Canada Post has unveiled a new postage stamp celebrate 100 years of Kootenay National Park. The park was established on April 21, 1920 after the announcement to build the Banff-Windemere Highway, which is now known as Highway 93 South. The highway connects the Columbia and Bow River valleys.
The centenary was celebrate in Radium Hot Springs last week and included members of the Ktunaxa and Secwepemc First Nations, village council and Columbia Valley residents. “The government of Canad is pleased to celebrate Kootenay National Park’s 100th anniversary in 2020,” said Minister of Environment and Climate Change Jonathon Wilkinson in a press release.
The stamp is part of a series called From Far and Wide and features an image of the Floe Lake Rockwall. Maybe the peak will finally get the attention from climbers that it deserves.
Floe Lake Rockwall
The only recorded climb up the wall was done in August 1976 by Eckhard Grassman and Greg Spohr. There is one known repeat of the long route and no other new route information from the area has surfaced in journals or online. The rock was reported to be quite loose.
Floe Lake Rockwall rises above Floe Lake for hundreds of metres. There are glaciers, ridges, couloirs and big faces. The wall can be seen Highway 93 and is part of the Rockwall Trail, a 53-kilometre path that takes you beneath dozens of unclimbed big walls.
In 2008, I attempted two different routes, but bailed both times. The lines are indicated below, along with the only known route. We bailed the first time because of a storm and the second time because we got scared from falling rocks. There’s a lot of rockfall. We bailed off pitons.
In Spohr’s account of their climb from the Canadian Alpine Journal, he said:
It was great fun except for some trouble with laryngitis communication with Eckhard 150 ft away, the rain and soupy fog for the last 1000 ft of the climb, the sopping, shivering bivouac on the summit ridge, the realization next morning that we couldn’t see through the fog to find a way down, our subsequent descent to the west, the miserable bushwhacking out Symond Creek (grizzly country), the 23 fords of the creek, and our fear when we finally hit the logging road that we’d have to walk 45 miles north to Golden. Luckily a car showed up after we’d stumbled about 10 miles.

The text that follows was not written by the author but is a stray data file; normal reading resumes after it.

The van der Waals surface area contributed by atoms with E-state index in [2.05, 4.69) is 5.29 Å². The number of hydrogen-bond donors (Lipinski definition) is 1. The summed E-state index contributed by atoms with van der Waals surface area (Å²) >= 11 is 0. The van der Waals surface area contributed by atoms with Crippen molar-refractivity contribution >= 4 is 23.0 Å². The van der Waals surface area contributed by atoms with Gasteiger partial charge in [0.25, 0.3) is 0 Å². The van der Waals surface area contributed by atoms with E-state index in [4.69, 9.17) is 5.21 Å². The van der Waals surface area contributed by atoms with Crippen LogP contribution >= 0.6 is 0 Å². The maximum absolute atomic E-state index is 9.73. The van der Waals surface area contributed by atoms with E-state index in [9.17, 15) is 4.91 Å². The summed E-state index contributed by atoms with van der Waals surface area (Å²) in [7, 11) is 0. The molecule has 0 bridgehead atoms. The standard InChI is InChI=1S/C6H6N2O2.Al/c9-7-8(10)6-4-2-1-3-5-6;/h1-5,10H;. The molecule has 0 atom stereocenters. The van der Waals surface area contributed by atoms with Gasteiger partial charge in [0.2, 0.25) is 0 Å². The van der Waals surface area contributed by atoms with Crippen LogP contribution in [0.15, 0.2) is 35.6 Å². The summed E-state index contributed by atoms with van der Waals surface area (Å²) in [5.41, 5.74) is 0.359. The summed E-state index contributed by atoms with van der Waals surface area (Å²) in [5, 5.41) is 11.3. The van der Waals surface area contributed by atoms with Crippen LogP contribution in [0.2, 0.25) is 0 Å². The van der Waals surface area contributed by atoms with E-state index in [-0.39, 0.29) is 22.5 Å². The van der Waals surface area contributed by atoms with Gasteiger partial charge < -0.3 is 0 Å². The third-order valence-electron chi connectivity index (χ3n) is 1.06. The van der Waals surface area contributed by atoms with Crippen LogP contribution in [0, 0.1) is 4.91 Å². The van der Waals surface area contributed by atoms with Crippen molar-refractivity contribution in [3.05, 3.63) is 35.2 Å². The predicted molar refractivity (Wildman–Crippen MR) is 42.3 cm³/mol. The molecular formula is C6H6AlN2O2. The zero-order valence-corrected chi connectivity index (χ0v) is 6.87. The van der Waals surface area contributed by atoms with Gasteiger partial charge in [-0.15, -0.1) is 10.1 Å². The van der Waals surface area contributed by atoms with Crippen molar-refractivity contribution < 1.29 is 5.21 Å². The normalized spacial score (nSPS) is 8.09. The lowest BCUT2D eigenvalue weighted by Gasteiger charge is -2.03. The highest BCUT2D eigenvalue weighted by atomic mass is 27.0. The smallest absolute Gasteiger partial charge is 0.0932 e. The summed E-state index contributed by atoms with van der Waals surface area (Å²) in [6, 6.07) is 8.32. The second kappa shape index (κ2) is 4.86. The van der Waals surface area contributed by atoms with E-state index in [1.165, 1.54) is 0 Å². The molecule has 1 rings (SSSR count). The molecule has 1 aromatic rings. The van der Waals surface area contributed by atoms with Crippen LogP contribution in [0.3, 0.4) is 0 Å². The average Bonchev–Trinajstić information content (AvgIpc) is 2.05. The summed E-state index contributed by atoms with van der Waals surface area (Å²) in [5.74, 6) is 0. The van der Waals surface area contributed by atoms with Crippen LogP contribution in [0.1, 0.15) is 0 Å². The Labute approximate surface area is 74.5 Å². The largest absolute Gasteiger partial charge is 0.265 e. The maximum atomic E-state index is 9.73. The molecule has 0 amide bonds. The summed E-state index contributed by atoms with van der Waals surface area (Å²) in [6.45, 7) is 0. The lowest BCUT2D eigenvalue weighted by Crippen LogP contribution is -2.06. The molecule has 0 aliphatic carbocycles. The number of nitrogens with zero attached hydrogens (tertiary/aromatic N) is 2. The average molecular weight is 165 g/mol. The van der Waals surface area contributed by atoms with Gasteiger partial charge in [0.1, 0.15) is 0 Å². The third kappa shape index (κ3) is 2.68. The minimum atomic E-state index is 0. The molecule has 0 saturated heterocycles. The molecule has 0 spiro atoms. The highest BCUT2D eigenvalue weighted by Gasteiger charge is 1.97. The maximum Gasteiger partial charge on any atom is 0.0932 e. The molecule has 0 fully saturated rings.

The climb itself went just fine though. We followed the crest of the steep rib that starts in the centre of the face and slants left. Getting started was the hardest part. We finally found a way 200 yards left of the rib which involved four pitches culminating in a steep crakc with only one overhang (F7 A1). We were then able to walk right on big ledges under a snow patch to our climb. The rib consists of about 10 pitches of F5-6 climbing and a whole lot of class four, not necessarily in that order.
Maybe it was Spohr’s description that kept repeaters away, but there’s been very little rock climbing activity in the area over the past 40 years. The F-grading system translates to the Yosemite Decimal System as such: F5 = 5.6, F6 = 5.7 and F7 = 5.8, roughly. Considering most serious alpine climbs at the time were 5.9 A2 and The Grassman/Spohr is 5.7 A1, you can assume the A1 section didn’t require much hard aid, more like pulling on some pitons. The free grade would likely settle in around 5.9 or 5.10, based on how other old aid sections have been freed.
The approach takes a few hours and there’s no easy way down from the top of the wall. The weather is often unsettled and the wall has been blanketed in snow in July and August. There are a number of hazards and the couloirs and glaciers should be avoided on warm days. And the rock is quite loose.
But, all of those things combined is what makes Canadian Rockies alpine climbing so adventurous,, but quite dangerous. Maybe 2020 will be the year the now-more-famous wall will get a second route or maybe climbers will continue to avoid the hazardous big wall.